Another idea is if you have a/v jacks on the back of the set route the signal into a old vcr and out from its rear AV jacks into the matching in jacks on the set--bypass the TV tuner to see if the tuner in the set is the issue or what....

Mar 25, 2012 | Standard (CRT) Televisions

1 Answer

Is this TV HD capable?

This is not an HDTV. However, that does not mean you cannot use it to view the HD channels with DirecTV, you just wont be able to view them in hi-def. Use the component inputs from the directv tuner and plug those into the proper component inputs of your JVC. Once you see the DirecTV picture on the screen, go into menu... setup (with the directTV remote) and make sure that the only resolution checked is 480i. DirecTV with 'downconvert' those cannels to standard def, and they will still look pretty good though the component connection...

... now, in answer to your next question: "What exactly do I need to view HDTV with DirecTV?"...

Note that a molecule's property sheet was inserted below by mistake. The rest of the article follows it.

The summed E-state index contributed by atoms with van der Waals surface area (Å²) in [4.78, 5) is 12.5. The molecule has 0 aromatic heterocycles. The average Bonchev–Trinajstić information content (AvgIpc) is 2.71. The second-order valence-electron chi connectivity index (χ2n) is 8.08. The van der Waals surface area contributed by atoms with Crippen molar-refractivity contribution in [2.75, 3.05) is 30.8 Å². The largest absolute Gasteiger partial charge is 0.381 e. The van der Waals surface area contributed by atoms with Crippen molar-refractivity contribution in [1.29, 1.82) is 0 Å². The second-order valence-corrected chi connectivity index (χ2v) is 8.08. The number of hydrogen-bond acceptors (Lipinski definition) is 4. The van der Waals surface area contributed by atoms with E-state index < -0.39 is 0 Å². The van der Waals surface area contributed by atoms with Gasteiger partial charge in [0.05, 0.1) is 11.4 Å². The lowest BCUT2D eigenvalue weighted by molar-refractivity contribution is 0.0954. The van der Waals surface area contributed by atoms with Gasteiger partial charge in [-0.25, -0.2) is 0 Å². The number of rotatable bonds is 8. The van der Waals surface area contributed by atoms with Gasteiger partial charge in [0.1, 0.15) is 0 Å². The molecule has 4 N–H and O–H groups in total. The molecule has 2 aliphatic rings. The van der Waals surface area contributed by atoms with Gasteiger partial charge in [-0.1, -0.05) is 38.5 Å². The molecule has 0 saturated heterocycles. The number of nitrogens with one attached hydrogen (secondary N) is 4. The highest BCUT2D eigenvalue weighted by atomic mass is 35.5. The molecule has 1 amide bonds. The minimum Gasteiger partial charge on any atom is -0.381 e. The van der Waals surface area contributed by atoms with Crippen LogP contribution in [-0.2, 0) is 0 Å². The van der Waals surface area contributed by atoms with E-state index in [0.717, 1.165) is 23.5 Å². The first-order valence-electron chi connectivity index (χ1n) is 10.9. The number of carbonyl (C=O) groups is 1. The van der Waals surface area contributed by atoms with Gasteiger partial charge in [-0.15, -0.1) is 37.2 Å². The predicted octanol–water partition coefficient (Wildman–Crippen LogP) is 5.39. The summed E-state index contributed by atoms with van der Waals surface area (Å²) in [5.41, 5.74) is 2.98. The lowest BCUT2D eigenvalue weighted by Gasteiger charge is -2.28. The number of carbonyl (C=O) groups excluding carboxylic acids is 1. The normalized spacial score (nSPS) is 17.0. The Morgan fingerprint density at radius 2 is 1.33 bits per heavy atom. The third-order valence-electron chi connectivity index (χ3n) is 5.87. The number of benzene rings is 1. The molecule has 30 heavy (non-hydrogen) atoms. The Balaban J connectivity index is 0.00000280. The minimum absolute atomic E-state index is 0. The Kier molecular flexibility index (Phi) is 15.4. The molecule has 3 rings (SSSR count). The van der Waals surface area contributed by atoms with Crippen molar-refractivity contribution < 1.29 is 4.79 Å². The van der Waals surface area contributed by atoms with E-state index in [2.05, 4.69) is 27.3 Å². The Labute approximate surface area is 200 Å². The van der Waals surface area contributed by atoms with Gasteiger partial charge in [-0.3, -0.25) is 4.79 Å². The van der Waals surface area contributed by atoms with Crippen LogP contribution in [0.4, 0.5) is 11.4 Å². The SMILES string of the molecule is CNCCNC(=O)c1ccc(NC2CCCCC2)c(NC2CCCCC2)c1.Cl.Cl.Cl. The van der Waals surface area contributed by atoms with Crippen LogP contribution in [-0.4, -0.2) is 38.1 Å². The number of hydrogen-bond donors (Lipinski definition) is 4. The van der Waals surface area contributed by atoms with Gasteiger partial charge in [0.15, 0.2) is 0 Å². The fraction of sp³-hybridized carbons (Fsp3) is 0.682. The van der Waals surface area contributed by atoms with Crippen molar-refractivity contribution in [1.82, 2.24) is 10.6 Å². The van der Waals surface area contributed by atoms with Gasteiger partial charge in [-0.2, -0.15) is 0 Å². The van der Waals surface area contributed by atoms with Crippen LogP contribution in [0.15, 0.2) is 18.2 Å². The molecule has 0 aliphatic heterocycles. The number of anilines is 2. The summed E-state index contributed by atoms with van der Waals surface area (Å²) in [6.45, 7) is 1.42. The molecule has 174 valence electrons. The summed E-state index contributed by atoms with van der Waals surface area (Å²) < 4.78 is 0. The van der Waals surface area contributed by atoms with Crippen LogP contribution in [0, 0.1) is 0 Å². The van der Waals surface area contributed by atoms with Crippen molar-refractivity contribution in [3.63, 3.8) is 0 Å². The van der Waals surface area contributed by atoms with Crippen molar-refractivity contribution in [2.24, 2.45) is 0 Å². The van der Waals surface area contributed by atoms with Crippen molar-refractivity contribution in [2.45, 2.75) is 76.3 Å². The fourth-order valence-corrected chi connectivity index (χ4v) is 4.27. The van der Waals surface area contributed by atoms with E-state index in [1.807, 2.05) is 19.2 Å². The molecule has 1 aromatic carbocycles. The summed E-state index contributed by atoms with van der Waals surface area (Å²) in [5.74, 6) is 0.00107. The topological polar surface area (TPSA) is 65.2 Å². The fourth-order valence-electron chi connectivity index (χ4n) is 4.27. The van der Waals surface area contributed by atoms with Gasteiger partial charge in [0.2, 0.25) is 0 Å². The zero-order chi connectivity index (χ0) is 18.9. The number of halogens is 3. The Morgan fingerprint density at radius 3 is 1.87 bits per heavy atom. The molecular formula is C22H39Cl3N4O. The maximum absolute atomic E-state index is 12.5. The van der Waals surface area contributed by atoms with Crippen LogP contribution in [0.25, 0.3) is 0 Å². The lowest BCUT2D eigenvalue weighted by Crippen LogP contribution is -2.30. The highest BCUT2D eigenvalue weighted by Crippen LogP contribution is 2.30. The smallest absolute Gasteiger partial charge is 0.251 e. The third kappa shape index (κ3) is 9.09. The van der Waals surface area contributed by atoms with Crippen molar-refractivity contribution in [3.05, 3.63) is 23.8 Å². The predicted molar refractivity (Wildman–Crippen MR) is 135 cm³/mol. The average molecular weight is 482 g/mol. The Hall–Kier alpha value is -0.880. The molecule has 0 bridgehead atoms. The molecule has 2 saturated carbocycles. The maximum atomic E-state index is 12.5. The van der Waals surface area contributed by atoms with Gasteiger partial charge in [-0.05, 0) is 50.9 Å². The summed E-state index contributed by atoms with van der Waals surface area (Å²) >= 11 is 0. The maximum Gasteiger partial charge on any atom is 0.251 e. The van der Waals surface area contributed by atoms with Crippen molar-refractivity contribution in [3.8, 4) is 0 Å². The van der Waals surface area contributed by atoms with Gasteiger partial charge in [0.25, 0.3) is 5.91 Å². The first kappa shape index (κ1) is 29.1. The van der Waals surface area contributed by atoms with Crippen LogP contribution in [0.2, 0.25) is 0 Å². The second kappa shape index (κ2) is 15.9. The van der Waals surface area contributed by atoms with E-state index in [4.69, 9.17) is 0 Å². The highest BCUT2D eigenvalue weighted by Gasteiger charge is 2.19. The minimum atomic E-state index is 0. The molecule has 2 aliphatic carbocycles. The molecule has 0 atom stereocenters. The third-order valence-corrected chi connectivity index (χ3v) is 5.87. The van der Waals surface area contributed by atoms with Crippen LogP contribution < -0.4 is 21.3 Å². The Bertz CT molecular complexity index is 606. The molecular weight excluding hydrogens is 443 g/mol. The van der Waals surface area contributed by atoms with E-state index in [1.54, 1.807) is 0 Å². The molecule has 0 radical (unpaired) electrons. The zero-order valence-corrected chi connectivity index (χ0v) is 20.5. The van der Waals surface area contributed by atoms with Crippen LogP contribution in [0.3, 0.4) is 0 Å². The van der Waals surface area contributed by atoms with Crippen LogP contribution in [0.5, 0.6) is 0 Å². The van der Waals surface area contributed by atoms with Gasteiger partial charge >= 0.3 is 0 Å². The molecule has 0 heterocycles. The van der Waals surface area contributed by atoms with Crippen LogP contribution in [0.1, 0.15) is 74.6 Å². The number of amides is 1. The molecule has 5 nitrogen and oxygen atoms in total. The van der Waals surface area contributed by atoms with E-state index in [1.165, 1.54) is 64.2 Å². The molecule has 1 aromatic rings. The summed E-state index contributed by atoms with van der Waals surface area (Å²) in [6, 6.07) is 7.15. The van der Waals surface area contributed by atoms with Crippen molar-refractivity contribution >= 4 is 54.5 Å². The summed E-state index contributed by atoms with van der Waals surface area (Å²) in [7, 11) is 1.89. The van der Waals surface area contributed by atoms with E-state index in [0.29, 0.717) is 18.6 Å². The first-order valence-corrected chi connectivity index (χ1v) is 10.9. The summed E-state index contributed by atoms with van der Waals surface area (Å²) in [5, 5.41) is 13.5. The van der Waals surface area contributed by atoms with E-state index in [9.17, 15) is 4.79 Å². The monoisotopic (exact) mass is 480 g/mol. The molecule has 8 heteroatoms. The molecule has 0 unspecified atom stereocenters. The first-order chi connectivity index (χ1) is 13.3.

1. A television that will accept 720p or 1080i signals.
2. A DirecTV HD Tuner.
3. Any DirecTV service BUT you must purchase the HD pack so that they will 'unlock' the HD channels
4. The proper cables to hook in between your DirecTV HD receiver and your HD-capable TV/Monitor. You may use either HDMI or component video cables, so long as your TV will accept them. Tune your TV input accordingly. When using component video cables, you must also run a separate cable(s) for audio...

Take care,

ps. DirecTV HD tuners do not have an RF 'out'. ("coaxial or ch3/4 connection")

Mar 05, 2009 | JVC AV-32D502 32" TV

1 Answer

Ghost switch

Your tv has bad solder connections at the tuner and microprocessor or you have a bad eeprom IC...or both. The eeprom IC is to the tv what ram is to your computer...memory. The tuner's RF shield\ground connections and the microprocessor's RF shield connections must be soldered. If the solder job at the tuner/micro has already been done then replace the units eeprom IC and your set will work.
Sounds like not an easy fix ,huh? It's actually very easy if you have any experience soldering. I did about 5 a week for 8 years or so. Every RCA\GE tv made between 1992 and 1996 needed to have their tuners and micro's shielding\grounds re-soldered. There was a class action lawsuit brought against RCA for this.